For organisations trying to act responsibly; be flexible and willing to redeploy resources in response to needs reported by those on the front line, rather than working on guesses, or rigidly defending previous working practices or power structures. European brewers for example, noticing bottlenecks in supply, are pivoting their production from booze to hand sanitizer. One Italian start-up has helped save the lives of ten Covid-19 patients by 3D printing ventilator valves. Research laboratories are pivoting to support testing, publishers of medical texts are making them openly accessible.
While social care sector has some universal, urgent needs like support for self-isolating workers, and protective gear, many needs will be more local and contextual; freeing up staff to care for loved ones, delivering food and prescription medication locally, supporting people to stay connected by phone or online.
And despite pressure, continue reflecting on the potential consequences of tools and solutions you develop. A quick Consequence Scanning exercise may help you improve designs and avoid harms – could the app you’re developing to track infected people’s contacts actually open them up to stigma, abuse, even attacks? Could a tool to monitor critical supplies for healthcare workers be accessed and manipulated by price gougers?
Considering consequences does not shut down or slow down innovation during a crisis; it improves our ideas, and gives time to consider the different possibilities of our new situation and new opportunities to help.
Most importantly, if you are creating tech solutions to support health and care workers, or chronically ill, disabled or elderly people, listen to people who will be using it or impacted by it.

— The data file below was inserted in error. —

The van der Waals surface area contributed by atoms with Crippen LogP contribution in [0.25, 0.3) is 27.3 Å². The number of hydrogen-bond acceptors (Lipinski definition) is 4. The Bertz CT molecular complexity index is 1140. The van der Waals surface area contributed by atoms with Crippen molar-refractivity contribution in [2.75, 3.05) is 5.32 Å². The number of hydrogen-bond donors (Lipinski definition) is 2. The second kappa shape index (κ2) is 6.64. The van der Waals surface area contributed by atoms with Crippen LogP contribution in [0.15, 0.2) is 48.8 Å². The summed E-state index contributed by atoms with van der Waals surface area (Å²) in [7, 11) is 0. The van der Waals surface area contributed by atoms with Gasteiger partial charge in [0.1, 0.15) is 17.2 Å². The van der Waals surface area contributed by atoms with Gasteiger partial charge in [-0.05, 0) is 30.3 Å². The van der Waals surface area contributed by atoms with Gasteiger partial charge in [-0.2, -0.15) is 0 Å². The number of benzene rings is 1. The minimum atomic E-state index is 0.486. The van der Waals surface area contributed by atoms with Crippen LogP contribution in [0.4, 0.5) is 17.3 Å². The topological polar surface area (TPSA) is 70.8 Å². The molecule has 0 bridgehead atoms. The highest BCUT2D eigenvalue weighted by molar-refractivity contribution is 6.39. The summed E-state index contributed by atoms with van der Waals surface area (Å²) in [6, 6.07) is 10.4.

Don’t let fascism creep in with quarantine
Responsible tech for care will soon be responsible tech for everyone.
Disabled and chronically ill people in the UK have faced intense surveillance, suspicion and hostility under austerity, with the UK Government’s “grave and systemic violations” of their rights criticised by the UN.
Learning from their experiences and listening to their expertise is vital if we are to balance safety in a crisis with the protection of human dignity and fundamental rights.
The anti-terrorist legislation that granted the executives of many countries additional powers in the wake of 9/11 is still in place and continues to disproportionately affect marginalised communities. New measures put in place for public safety during the virus must, despite the pressure and urgency, be properly scrutinised and include time limits for review.
There are reports from Wuhan that facial recognition and body temperature tracking technology put in place during quarantine are not being removed, and are already being repurposed for human rights abuses.
“Quarantine becomes arbitrary detention when there is no doubt or legal reason a person is forced to be in a particular place and not allowed to apply for judicial review,” said Ford Liao, professor of law at the Academia Sinica in Taiwan.
Palantir & Clearview AI, both of whom have faced criticisms from human rights and ethics campaigners, are already in talks with the US Government for rapid roll-out of far-reaching surveillance tools.
The UK Government’s Coronavirus Bill permits for mental health patients to be held in detention for an indefinite period of time (current legislation includes time limits), under the recommendation of just one doctor (current legislation requires two). The Bill also permits the police and immigration officials to detain people who they suspect are infected. The potential for abuse and disproportionate impact is massive and potentially catastrophic.
As the crisis continues mental health services may need to operate with fewer resources, and people who wilfully risk others’ health may need to be detained. But these powers must be scrutinised and include checks and balances as well as clear time limits.
Support NHS and social care staff
Identifying and paying care workers
The Government has provided assurances that NHS staff will be paid while self-isolating. Over 100 MPs have signed a letter to Matt Hancock to provide assurances that social care workers will receive full pay while self-isolated or sick.
But measures to support those who work closely with high risk groups must acknowledge the complex, often murky reality of the care sector:
- Pay is already low and exploitation – including wage theft and use of loopholes such as unpaid travel time – is endemic. Delays in payments or promises of future rebates will not be tolerable for families already on the edge. If sick pay is managed through agencies, rather than paid to workers directly, it must be administered with care so as not to be absorbed by unscrupulous agencies.